Does your company have a top-notch content army?
Career journalists can obviously write well, but they’ve got startup-style hustle beyond that. Their “customers” are their readers, and they’re addicted to sharing compelling stories with them. Reporters are accustomed to sprinting a figurative marathon, turning work around quickly and meeting hard deadlines every single day. Any companies genuinely looking to establish thought leadership and connect with their target audiences should heavily consider hiring journalists to create their content. The next generation of businesses will prove their credibility by operating like media companies, not like brands.
When companies publish content that brings their ideas front and center, they educate their audience, nurture a community, and turn them into paying customers. They only have to tell compelling stories to do it.
My career in newsroom journalism and freelance reporting took me from Business Insider and The Daily Dot to NBC News and The Wall Street Journal. Nowadays I’m editor in chief of Front Lines Media. We roundly occupy the marketing industry, but I depend on my journalism skillset to add unique value to this generally crowded space.
Any marketing company will happily take your company’s publicity budget, but few of them will be excited to translate your business street cred into meaningful language that connects with a reader. Reporters know how to create content the public wants to read.
Regardless of the industry you operate within, you’d do well to snatch some media company DNA for yourself. You should be hiring journalists to create your company’s content. Here are four unignorable reasons that you should hire them out of the newsroom and put them to work creating epic content for you.
Reporters want new work opportunities in a changing marketplace.
In case you’re not paying attention to the media scene at large, know this: it’s not exactly smooth sailing for people working in a newsroom. Reporters face high pressure to produce at a rapid rate. They work long, strange hours for relatively little compensation. Even at well-known publications like Vice and Buzzfeed, workers have started unions to protect their salaries and working conditions.
This means you have an opportunity to snatch these people up for your own ends. News media is a high-churn industry and journalists will jump from one publication to another for even a small bump in pay. In the newsroom, they inform the reader. In your startup office, they work for you.
They excel at the art of storytelling.
Journalists are uniquely in tune with the abstract idea of “story as technology.” They don’t write computer code, but instead generate true stories that convey powerful or interesting information to the public. They take beginning, middle, and end as seriously as tech companies take development, prototyping, and launching.
As brand storytelling continues to be a meaningful way for companies to move their publicity needle, it only makes sense to tag these practiced storytellers in to help. Content creation and distribution is business as usual for them.
While FLM is technically a content marketing firm, we think and act like a media company. Our internal content machine is powered by journalists who put their heads down and crank out content day after day. They harness storytelling as a tool for change, and in some cases can even change the world.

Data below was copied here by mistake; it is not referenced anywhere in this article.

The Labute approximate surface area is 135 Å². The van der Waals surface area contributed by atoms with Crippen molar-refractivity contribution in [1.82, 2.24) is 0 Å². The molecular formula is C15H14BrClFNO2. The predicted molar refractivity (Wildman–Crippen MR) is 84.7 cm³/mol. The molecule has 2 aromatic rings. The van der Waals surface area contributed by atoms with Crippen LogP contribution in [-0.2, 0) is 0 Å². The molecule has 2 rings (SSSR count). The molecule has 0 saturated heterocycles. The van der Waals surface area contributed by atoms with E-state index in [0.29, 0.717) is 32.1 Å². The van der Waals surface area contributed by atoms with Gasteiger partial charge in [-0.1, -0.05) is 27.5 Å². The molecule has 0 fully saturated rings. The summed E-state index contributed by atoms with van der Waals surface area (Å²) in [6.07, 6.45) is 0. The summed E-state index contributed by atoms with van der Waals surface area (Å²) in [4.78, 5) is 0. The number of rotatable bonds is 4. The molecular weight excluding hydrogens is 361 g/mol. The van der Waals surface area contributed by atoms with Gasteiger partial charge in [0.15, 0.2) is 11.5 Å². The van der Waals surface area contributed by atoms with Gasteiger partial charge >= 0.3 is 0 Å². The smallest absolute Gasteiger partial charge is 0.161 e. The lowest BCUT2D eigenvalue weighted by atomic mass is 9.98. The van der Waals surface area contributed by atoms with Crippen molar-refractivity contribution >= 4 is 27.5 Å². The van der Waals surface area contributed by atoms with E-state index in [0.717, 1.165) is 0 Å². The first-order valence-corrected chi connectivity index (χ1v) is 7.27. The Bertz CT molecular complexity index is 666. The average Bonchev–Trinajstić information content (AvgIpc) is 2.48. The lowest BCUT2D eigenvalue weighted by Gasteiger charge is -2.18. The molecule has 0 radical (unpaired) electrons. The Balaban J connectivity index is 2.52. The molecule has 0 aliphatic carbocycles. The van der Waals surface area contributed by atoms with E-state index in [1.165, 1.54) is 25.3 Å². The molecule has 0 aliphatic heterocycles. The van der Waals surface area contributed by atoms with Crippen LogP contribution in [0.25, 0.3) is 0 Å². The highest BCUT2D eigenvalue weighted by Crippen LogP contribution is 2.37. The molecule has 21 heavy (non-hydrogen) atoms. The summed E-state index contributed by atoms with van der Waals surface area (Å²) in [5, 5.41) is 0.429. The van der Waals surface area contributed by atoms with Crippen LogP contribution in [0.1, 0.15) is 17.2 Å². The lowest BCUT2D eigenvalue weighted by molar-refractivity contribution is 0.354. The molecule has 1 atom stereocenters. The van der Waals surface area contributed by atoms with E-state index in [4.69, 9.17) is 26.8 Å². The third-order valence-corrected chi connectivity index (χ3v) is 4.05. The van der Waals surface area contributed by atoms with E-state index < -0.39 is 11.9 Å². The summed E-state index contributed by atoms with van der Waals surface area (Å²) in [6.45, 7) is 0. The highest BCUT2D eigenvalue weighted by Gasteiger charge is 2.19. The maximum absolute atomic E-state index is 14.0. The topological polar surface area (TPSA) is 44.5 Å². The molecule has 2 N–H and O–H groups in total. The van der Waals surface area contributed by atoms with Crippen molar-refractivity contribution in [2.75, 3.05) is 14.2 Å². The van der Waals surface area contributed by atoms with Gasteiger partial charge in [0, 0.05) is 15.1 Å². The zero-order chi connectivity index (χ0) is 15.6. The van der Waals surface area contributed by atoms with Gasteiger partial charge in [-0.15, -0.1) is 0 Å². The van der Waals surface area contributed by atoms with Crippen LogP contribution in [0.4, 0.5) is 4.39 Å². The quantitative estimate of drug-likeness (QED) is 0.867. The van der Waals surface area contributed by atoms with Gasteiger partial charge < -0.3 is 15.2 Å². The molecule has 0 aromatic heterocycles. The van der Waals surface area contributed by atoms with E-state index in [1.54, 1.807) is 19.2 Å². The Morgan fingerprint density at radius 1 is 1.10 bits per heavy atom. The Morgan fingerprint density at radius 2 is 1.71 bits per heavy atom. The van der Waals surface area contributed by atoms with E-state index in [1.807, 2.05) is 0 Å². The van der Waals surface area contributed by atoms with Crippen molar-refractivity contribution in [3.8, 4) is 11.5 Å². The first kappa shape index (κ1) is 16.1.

They take deadlines seriously.
Deadlines are black and white. They either cement you as “on time” or “late,” and journalists are hard-coded to turn their work in on time.
This is easier said than done. Newsrooms are noisy, chaotic environments. Reporters juggle several stories at once, move quickly to turn them in, and change gears on the fly when a breaking news item reprioritizes everything. The deck is stacked against them being timely creatures, but these versatile knowledge workers can’t help but meet deadlines.
When you bring journalists onto your team, you get to rest a little easier knowing that your timeline will move according to plan. Strong reporters come bearing a “get shit done” mentality that will inevitably trickle into your larger work culture, amplifying your company’s message and credibility.
They know which questions to ask.
Journalists aren’t just skilled writers — they also have strong people skills, refined common sense, and a willingness to ask uncomfortable questions. They take virtually nothing at face value. They are ruthless in their pursuit of the truth, using known information to reveal the unknown.
Regardless of the niche your business operates in, these are valuable characteristics for any team member to have. Chalk it up to a reporter’s research abilities, pre-existing knowledge, or people skills, but they have sharp B.S. meters. And when they work for you, you get to lean on that.
They future-proof your marketing.
Every brand is on its way to becoming a media company, so why not your own?
Red Bull is ostensibly a company that sells an energy drink, but they actually organize events, create memorable content, and operate a multi-platform media brand. Airbnb uses its Airbnb Magazine property (in print and digital) to court new users and deepen ties with its existing customers. Whether they serve to be informative or entertaining, brands that create “products about their products” are playing a longer term game than those that chase conventional marketing opportunities.
The media landscape isn’t just actively evolving, it’s already changed! Brands that rely on print and TV ads are distinctly doing things the old-fashioned way. They’ll fall off the map if they don’t adopt new approaches for modern times.
Written by Dylan Love, Editor in Chief at Front Lines Media.